Isaiah 5:11 (NKJV) “Woe to those who rise early in the morning, That they may follow intoxicating drink; Who continue until night, till wine inflames them!”

Isaiah 5:22 (NKJV) “Woe to men mighty at drinking wine, Woe to men valiant for mixing intoxicating drink,”

Habakkuk 2:15 (NKJV) “Woe to him who gives drink to his neighbor, Pressing him to your bottle, Even to make him drunk, That you may look on his nakedness!”

Luke 21:34 (NKJV) “But take heed to yourselves, lest your hearts be weighed down with carousing, drunkenness, and cares of this life, and that Day come on you unexpectedly.”

John 8:36 (NKJV) “Therefore if the Son makes you free, you shall be free indeed.”

Romans 13:13–14 (NKJV) “Let us walk properly, as in the day, not in revelry and drunkenness, not in lewdness and lust, not in strife and envy. But put on the Lord Jesus Christ, and make no provision for the flesh, to fulfill its lusts.”

1 Corinthians 5:11 (NKJV) “But now I have written to you not to keep company with anyone named a brother, who is sexually immoral, or covetous, or an idolater, or a reviler, or a drunkard, or an extortioner—not even to eat with such a person.”

1 Corinthians 10:13 (NKJV) “No temptation has overtaken you except such as is common to man; but God is faithful, who will not allow you to be tempted beyond what you are able, but with the temptation will also make the way of escape, that you may be able to bear it.”

2 Corinthians 5:17 (NKJV) “Therefore, if anyone is in Christ, he is a new creation; old things have passed away; behold, all things have become new.”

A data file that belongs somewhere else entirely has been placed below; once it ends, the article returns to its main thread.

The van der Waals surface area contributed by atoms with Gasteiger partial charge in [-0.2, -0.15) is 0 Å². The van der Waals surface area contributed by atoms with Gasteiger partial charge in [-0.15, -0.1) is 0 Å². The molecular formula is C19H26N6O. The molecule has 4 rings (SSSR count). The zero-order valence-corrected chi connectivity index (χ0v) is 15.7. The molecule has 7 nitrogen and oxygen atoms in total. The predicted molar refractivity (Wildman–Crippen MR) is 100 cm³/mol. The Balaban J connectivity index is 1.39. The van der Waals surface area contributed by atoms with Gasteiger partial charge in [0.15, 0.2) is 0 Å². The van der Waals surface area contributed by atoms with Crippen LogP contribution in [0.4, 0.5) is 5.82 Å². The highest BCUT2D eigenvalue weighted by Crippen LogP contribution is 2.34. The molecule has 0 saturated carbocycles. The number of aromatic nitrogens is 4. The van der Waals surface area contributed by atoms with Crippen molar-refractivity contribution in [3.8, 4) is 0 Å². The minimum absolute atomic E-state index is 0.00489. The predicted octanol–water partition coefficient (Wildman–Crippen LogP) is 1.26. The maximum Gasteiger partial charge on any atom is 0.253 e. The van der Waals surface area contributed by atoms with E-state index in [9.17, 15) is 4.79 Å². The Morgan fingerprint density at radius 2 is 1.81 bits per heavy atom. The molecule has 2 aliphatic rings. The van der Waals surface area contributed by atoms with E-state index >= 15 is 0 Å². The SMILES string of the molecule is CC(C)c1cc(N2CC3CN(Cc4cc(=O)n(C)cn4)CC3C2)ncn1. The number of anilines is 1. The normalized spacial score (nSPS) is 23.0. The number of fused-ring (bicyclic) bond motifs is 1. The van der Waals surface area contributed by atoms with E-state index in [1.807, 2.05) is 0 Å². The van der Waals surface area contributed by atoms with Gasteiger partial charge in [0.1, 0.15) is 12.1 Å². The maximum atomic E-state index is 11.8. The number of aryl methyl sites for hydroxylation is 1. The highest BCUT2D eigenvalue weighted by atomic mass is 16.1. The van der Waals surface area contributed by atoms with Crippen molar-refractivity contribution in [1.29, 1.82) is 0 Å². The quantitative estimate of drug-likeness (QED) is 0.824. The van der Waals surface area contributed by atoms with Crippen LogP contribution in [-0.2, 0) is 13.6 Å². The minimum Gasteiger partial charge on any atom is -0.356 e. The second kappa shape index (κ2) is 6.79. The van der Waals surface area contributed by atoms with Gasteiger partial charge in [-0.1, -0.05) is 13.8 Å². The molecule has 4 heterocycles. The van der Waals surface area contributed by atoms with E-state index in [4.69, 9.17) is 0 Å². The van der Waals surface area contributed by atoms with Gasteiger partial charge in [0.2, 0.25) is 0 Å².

2 Corinthians 7:1 (NKJV) “Therefore, having these promises, beloved, let us cleanse ourselves from all filthiness of the flesh and spirit, perfecting holiness in the fear of God.”

Galatians 5:18–21 (NKJV) “But if you are led by the Spirit, you are not under the law. Now the works of the flesh are evident, which are: adultery, fornication, uncleanness, lewdness, idolatry, sorcery, hatred, contentions, jealousies, outbursts of wrath, selfish ambitions, dissensions, heresies, envy, murders, drunkenness, revelries, and the like; of which I tell you beforehand, just as I also told you in time past, that those who practice such things will not inherit the kingdom of God.”

1 Timothy 3:8–9 (NKJV) “Likewise deacons must be reverent, not double-tongued, not given to much wine, not greedy for money, holding the mystery of the faith with a pure conscience.”

Titus 2:11–14 (NKJV) “For the grace of God that brings salvation has appeared to all men, teaching us that, denying ungodliness and worldly lusts, we should live soberly, righteously, and godly in the present age, looking for the blessed hope and glorious appearing of our great God and Savior Jesus Christ, who gave Himself for us, that He might redeem us from every lawless deed and purify for Himself His own special people, zealous for good works.”


  • Dianne says:

    Thank you, Pastor Ed.

  • Susan says:

    Thank you for writing this! While I have grace about alcohol I have noticed an alarming trend within the church. So many people who identify as Christian now flaunt their drinking on social media as to show their “freedom”. Even my childhood church’s missionary family posts their visits to wine bars on their Instagram. I know that would hurt and offend the elderly church members who continue to faithfully support them if they saw those photos.

    Drinking alcohol isn’t a sin but it often can be a snare. And not drinking is a way to visibly set ourselves apart from the world. My college son doesn’t drink and that has surprisingly opened doors for him to share his faith.

    We must consider the consequences of our liberties if we truly are seeking to glorify God in all we do.

  • Bill Jamison says:

    Ed, you are spot on with your message. As one who by the grace of God is here today inspite of my alcohol abuse, I know every word you shared is true and full of compassion. I pray this blog will touch the hearts of many to renew a right relationship with Jesus.